A cute escapade for the silliest readers.

READ REVIEW

POE WON'T GO

A pink elephant named Poe sits in the middle of a town’s only road and won’t budge—until someone bothers to find out why he’s there.

The people of Prickly Valley aren’t happy that Poe is blocking their road. A traffic jam forms. People honk and yell at Poe. A traffic cop writes him a ticket. When that doesn’t work, they try making all sorts of noises to shoo him away, from trombones to tap dancing, then turn to begging and bribing. They bring mice, cranes, and magicians. The mayor forms committees. Balloons, fire hoses, and the force of all the people in town can’t get Poe to go. Finally, a brown-skinned girl named Marigold, who’s wearing a hijab that reflects her name, asks the mayor (a pink-skinned woman with white hair and pearls) if anyone has thought to ask Poe why he won’t go. Marigold, who is “fluent in both kitten and hedgehog,” says that “anyone can speak elephant if they just listen hard enough.” She climbs up and listens closely to Poe, who smiles for the first time, then she tells the crowd Poe is waiting for a friend. The mayor doesn’t believe her, but a news reporter thinks he may have seen Poe’s friend. OHora’s matte-finish acrylic-and-pencil illustrations are reminiscent of Madeline’s but with a pink and gold palette; Marigold is an endearing heroine. After the buildup and anticipation though, the story’s conclusion (Poe was sitting on his friend, a monkey named Moe) is more puzzling than satisfying.

A cute escapade for the silliest readers. (Picture book. 3-7)

Pub Date: Oct. 16, 2018

ISBN: 978-1-4847-9059-5

Page Count: 40

Publisher: Disney-Hyperion

Review Posted Online: July 16, 2018

Kirkus Reviews Issue: Aug. 1, 2018

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THE WONKY DONKEY

The print version of a knee-slapping cumulative ditty.

In the song, Smith meets a donkey on the road. It is three-legged, and so a “wonky donkey” that, on further examination, has but one eye and so is a “winky wonky donkey” with a taste for country music and therefore a “honky-tonky winky wonky donkey,” and so on to a final characterization as a “spunky hanky-panky cranky stinky-dinky lanky honky-tonky winky wonky donkey.” A free musical recording (of this version, anyway—the author’s website hints at an adults-only version of the song) is available from the publisher and elsewhere online. Even though the book has no included soundtrack, the sly, high-spirited, eye patch–sporting donkey that grins, winks, farts, and clumps its way through the song on a prosthetic metal hoof in Cowley’s informal watercolors supplies comical visual flourishes for the silly wordplay. Look for ready guffaws from young audiences, whether read or sung, though those attuned to disability stereotypes may find themselves wincing instead or as well.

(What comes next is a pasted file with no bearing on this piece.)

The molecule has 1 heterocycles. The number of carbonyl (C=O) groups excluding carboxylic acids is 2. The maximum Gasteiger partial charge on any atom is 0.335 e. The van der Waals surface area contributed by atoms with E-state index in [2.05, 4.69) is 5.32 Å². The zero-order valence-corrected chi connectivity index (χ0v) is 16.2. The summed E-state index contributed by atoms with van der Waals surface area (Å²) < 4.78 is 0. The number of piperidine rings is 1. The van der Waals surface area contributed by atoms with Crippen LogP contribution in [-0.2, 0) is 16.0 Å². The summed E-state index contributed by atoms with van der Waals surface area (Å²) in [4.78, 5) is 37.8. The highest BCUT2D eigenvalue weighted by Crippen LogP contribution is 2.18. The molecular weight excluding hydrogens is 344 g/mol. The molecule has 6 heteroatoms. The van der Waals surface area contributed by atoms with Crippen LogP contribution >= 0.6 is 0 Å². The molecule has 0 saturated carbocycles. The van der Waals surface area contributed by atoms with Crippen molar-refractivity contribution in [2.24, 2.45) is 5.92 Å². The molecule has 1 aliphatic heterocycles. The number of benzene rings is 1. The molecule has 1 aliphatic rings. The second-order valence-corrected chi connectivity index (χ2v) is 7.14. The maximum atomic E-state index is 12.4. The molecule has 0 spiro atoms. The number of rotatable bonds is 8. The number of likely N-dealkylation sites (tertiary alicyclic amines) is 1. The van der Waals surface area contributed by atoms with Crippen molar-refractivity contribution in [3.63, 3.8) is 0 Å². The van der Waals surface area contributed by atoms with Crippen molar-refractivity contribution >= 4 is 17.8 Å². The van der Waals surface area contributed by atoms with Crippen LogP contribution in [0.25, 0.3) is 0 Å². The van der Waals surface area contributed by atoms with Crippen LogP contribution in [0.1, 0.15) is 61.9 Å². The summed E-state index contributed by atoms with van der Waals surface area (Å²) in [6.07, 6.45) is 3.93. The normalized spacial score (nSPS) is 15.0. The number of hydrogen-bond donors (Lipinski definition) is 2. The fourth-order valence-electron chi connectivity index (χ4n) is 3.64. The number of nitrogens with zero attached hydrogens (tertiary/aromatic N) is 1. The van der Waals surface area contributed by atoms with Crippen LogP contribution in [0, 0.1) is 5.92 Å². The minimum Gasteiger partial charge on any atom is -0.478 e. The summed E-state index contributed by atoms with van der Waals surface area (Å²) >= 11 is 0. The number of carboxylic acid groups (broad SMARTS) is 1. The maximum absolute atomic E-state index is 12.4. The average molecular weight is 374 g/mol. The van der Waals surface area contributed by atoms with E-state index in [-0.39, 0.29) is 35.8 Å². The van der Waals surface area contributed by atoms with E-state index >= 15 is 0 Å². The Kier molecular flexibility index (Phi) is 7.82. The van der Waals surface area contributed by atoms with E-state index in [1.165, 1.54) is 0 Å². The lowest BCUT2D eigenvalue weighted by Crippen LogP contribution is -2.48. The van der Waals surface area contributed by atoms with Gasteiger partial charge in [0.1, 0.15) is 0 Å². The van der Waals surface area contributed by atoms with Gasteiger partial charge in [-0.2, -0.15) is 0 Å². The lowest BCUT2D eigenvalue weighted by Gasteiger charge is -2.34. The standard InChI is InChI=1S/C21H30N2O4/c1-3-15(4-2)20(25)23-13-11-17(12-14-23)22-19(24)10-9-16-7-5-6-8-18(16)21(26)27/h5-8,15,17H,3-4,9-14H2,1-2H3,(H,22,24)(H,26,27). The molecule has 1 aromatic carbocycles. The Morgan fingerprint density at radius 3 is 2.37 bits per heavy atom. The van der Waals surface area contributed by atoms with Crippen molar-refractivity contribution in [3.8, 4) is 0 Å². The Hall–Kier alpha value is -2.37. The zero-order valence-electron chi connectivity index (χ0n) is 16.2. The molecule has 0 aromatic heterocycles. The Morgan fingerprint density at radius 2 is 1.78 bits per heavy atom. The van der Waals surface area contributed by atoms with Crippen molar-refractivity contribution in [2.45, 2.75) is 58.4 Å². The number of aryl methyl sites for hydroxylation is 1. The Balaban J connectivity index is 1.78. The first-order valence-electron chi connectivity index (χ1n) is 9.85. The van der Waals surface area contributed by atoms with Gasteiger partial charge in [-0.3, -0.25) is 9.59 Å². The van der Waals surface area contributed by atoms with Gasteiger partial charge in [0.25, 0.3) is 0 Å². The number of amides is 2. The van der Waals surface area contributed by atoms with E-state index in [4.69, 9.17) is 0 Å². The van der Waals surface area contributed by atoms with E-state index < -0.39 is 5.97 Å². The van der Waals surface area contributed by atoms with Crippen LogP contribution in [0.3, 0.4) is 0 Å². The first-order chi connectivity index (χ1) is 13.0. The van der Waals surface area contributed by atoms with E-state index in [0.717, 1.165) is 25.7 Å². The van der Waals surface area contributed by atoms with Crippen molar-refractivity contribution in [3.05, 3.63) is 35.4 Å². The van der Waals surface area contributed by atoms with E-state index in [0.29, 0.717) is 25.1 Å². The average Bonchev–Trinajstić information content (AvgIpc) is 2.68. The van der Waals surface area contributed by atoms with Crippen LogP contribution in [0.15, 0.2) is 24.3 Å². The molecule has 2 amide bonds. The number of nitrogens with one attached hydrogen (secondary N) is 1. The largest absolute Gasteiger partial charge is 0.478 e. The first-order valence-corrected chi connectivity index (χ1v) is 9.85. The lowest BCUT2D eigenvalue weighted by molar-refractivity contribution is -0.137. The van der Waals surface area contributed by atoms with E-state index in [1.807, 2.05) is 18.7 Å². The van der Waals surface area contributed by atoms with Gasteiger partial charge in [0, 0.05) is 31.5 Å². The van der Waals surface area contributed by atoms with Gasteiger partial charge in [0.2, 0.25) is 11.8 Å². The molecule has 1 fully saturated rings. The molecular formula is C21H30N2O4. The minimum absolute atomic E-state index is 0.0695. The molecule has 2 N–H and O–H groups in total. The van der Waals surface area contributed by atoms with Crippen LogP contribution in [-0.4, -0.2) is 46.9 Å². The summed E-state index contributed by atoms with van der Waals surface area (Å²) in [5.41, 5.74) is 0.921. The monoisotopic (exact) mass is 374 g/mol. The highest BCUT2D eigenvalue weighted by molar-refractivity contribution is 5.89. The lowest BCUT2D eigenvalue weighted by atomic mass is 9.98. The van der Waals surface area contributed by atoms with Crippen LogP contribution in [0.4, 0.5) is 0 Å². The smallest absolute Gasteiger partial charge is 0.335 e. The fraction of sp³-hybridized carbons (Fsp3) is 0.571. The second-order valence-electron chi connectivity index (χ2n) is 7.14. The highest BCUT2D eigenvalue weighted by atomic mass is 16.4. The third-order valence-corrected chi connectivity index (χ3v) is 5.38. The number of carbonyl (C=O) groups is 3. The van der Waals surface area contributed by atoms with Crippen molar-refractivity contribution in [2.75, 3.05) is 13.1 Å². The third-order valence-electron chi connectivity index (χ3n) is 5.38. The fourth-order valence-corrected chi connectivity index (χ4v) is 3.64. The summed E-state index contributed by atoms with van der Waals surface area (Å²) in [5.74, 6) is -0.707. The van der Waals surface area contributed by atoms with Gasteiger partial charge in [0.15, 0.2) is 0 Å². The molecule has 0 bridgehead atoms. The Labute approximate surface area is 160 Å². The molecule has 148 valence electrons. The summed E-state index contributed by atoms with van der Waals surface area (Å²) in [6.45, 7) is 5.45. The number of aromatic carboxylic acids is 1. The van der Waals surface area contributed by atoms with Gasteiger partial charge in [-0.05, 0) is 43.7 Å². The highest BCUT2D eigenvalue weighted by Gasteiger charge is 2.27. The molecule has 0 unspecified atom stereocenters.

Hee haw. (Picture book. 5-7)

Pub Date: May 1, 2010

ISBN: 978-0-545-26124-1

Page Count: 26

Publisher: Scholastic

Review Posted Online: Dec. 29, 2018

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A sweet reminder that it’s easy to weather a storm with the company and kindness of friends.

GOOD NIGHT, LITTLE BLUE TRUCK

Is it a stormy-night scare or a bedtime book? Both!

Little Blue Truck and his good friend Toad are heading home when a storm lets loose. Before long, their familiar, now very nervous barnyard friends (Goat, Hen, Goose, Cow, Duck, and Pig) squeeze into the garage. Blue explains that “clouds bump and tumble in the sky, / but here inside we’re warm and dry, / and all the thirsty plants below / will get a drink to help them grow!” The friends begin to relax. “Duck said, loud as he could quack it, / ‘THUNDER’S JUST A NOISY RACKET!’ ” In the quiet after the storm, the barnyard friends are sleepy, but the garage is not their home. “ ‘Beep!’ said Blue. ‘Just hop inside. / All aboard for the bedtime ride!’ ” Young readers will settle down for their own bedtimes as Blue and Toad drop each friend at home and bid them a good night before returning to the garage and their own beds. “Blue gave one small sleepy ‘Beep.’ / Then Little Blue Truck fell fast asleep.” Joseph’s rich nighttime-blue illustrations (done “in the style of [series co-creator] Jill McElmurry”) highlight the power of the storm and capture the still serenity that follows. Little Blue Truck has been chugging along since 2008, but there seems to be plenty of gas left in the tank.

A sweet reminder that it’s easy to weather a storm with the company and kindness of friends. (Picture book. 3-6)

Pub Date: Oct. 22, 2019

ISBN: 978-1-328-85213-7

Page Count: 32

Publisher: HMH Books

Review Posted Online: June 23, 2019

Kirkus Reviews Issue: July 15, 2019

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